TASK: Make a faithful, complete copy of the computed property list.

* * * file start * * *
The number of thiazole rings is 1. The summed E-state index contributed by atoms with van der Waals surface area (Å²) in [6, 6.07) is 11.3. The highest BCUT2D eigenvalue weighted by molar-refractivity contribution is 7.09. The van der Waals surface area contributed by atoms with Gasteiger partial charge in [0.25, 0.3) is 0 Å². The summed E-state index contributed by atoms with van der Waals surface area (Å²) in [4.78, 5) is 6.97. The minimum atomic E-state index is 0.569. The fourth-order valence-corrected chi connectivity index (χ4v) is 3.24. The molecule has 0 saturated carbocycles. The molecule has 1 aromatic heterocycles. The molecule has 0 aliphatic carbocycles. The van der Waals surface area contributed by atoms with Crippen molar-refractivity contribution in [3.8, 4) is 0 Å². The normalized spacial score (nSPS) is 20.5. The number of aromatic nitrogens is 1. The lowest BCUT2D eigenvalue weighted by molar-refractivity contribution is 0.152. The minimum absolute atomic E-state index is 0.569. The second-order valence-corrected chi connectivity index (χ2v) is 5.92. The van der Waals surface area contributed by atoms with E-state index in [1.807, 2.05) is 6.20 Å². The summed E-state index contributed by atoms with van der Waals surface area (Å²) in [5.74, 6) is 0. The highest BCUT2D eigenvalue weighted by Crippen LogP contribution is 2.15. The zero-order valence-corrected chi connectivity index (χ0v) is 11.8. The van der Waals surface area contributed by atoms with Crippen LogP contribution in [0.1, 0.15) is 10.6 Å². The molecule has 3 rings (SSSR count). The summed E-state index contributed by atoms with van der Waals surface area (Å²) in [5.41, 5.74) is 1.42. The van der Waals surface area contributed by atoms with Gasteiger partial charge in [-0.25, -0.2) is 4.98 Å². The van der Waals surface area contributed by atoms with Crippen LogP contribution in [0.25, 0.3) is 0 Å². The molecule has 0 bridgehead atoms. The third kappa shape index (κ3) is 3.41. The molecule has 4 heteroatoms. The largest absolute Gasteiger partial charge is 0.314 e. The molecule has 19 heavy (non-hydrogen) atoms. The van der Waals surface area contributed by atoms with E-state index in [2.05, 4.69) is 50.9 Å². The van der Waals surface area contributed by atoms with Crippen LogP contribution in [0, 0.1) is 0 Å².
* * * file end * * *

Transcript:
The number of thiazole rings is 1. The summed E-state index contributed by atoms with van der Waals surface area (Å²) in [6, 6.07) is 11.3. The highest BCUT2D eigenvalue weighted by molar-refractivity contribution is 7.09. The van der Waals surface area contributed by atoms with Gasteiger partial charge in [0.25, 0.3) is 0 Å². The summed E-state index contributed by atoms with van der Waals surface area (Å²) in [4.78, 5) is 6.97. The minimum atomic E-state index is 0.569. The fourth-order valence-corrected chi connectivity index (χ4v) is 3.24. The molecule has 0 saturated carbocycles. The molecule has 1 aromatic heterocycles. The molecule has 0 aliphatic carbocycles. The van der Waals surface area contributed by atoms with Crippen molar-refractivity contribution in [3.8, 4) is 0 Å². The normalized spacial score (nSPS) is 20.5. The number of aromatic nitrogens is 1. The lowest BCUT2D eigenvalue weighted by molar-refractivity contribution is 0.152. The minimum absolute atomic E-state index is 0.569. The second-order valence-corrected chi connectivity index (χ2v) is 5.92. The van der Waals surface area contributed by atoms with E-state index in [1.807, 2.05) is 6.20 Å². The summed E-state index contributed by atoms with van der Waals surface area (Å²) in [5.74, 6) is 0. The highest BCUT2D eigenvalue weighted by Crippen LogP contribution is 2.15. The zero-order valence-corrected chi connectivity index (χ0v) is 11.8. The van der Waals surface area contributed by atoms with Crippen LogP contribution in [0.1, 0.15) is 10.6 Å². The molecule has 3 rings (SSSR count). The summed E-state index contributed by atoms with van der Waals surface area (Å²) in [5.41, 5.74) is 1.42. The van der Waals surface area contributed by atoms with Gasteiger partial charge in [-0.25, -0.2) is 4.98 Å². The van der Waals surface area contributed by atoms with Crippen LogP contribution in [0.25, 0.3) is 0 Å². The molecule has 0 bridgehead atoms. The third kappa shape index (κ3) is 3.41. The molecule has 4 heteroatoms. The largest absolute Gasteiger partial charge is 0.314 e. The molecule has 19 heavy (non-hydrogen) atoms. The van der Waals surface area contributed by atoms with E-state index in [2.05, 4.69) is 50.9 Å². The van der Waals surface area contributed by atoms with Crippen LogP contribution in [0, 0.1) is 0 Å².